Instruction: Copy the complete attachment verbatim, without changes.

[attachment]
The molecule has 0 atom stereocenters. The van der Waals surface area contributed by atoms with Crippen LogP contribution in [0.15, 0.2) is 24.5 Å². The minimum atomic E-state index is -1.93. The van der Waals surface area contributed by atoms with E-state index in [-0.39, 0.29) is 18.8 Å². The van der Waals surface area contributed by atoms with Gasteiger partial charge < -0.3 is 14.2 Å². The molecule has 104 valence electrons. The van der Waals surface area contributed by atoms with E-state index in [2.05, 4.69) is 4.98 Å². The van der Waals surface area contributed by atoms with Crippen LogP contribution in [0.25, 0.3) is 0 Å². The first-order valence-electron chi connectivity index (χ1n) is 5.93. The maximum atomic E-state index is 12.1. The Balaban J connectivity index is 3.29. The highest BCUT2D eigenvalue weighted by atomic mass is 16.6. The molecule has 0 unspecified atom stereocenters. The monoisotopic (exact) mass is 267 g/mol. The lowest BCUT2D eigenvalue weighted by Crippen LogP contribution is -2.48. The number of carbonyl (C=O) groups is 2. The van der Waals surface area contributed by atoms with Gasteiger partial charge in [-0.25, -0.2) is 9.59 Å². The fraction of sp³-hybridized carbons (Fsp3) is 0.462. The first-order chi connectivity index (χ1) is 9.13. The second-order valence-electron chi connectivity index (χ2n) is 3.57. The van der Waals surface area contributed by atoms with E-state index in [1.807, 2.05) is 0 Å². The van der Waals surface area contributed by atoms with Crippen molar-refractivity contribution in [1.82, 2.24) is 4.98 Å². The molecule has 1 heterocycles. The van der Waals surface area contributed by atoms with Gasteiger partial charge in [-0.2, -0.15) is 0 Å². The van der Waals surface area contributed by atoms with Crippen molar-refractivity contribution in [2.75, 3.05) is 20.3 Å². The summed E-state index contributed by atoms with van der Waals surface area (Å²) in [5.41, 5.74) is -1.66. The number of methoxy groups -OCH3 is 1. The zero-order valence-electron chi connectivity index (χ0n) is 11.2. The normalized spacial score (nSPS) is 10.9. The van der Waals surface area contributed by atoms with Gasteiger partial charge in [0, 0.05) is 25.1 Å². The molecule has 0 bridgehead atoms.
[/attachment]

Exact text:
The molecule has 0 atom stereocenters. The van der Waals surface area contributed by atoms with Crippen LogP contribution in [0.15, 0.2) is 24.5 Å². The minimum atomic E-state index is -1.93. The van der Waals surface area contributed by atoms with E-state index in [-0.39, 0.29) is 18.8 Å². The van der Waals surface area contributed by atoms with Gasteiger partial charge < -0.3 is 14.2 Å². The molecule has 104 valence electrons. The van der Waals surface area contributed by atoms with E-state index in [2.05, 4.69) is 4.98 Å². The van der Waals surface area contributed by atoms with Crippen LogP contribution in [0.25, 0.3) is 0 Å². The first-order valence-electron chi connectivity index (χ1n) is 5.93. The maximum atomic E-state index is 12.1. The Balaban J connectivity index is 3.29. The highest BCUT2D eigenvalue weighted by atomic mass is 16.6. The molecule has 0 unspecified atom stereocenters. The monoisotopic (exact) mass is 267 g/mol. The lowest BCUT2D eigenvalue weighted by Crippen LogP contribution is -2.48. The number of carbonyl (C=O) groups is 2. The van der Waals surface area contributed by atoms with Gasteiger partial charge in [-0.25, -0.2) is 9.59 Å². The fraction of sp³-hybridized carbons (Fsp3) is 0.462. The first-order chi connectivity index (χ1) is 9.13. The second-order valence-electron chi connectivity index (χ2n) is 3.57. The van der Waals surface area contributed by atoms with E-state index in [1.807, 2.05) is 0 Å². The van der Waals surface area contributed by atoms with Crippen molar-refractivity contribution in [1.82, 2.24) is 4.98 Å². The molecule has 1 heterocycles. The van der Waals surface area contributed by atoms with Gasteiger partial charge in [-0.2, -0.15) is 0 Å². The van der Waals surface area contributed by atoms with Crippen molar-refractivity contribution in [2.75, 3.05) is 20.3 Å². The summed E-state index contributed by atoms with van der Waals surface area (Å²) in [5.41, 5.74) is -1.66. The number of methoxy groups -OCH3 is 1. The zero-order valence-electron chi connectivity index (χ0n) is 11.2. The normalized spacial score (nSPS) is 10.9. The van der Waals surface area contributed by atoms with Gasteiger partial charge in [0, 0.05) is 25.1 Å². The molecule has 0 bridgehead atoms.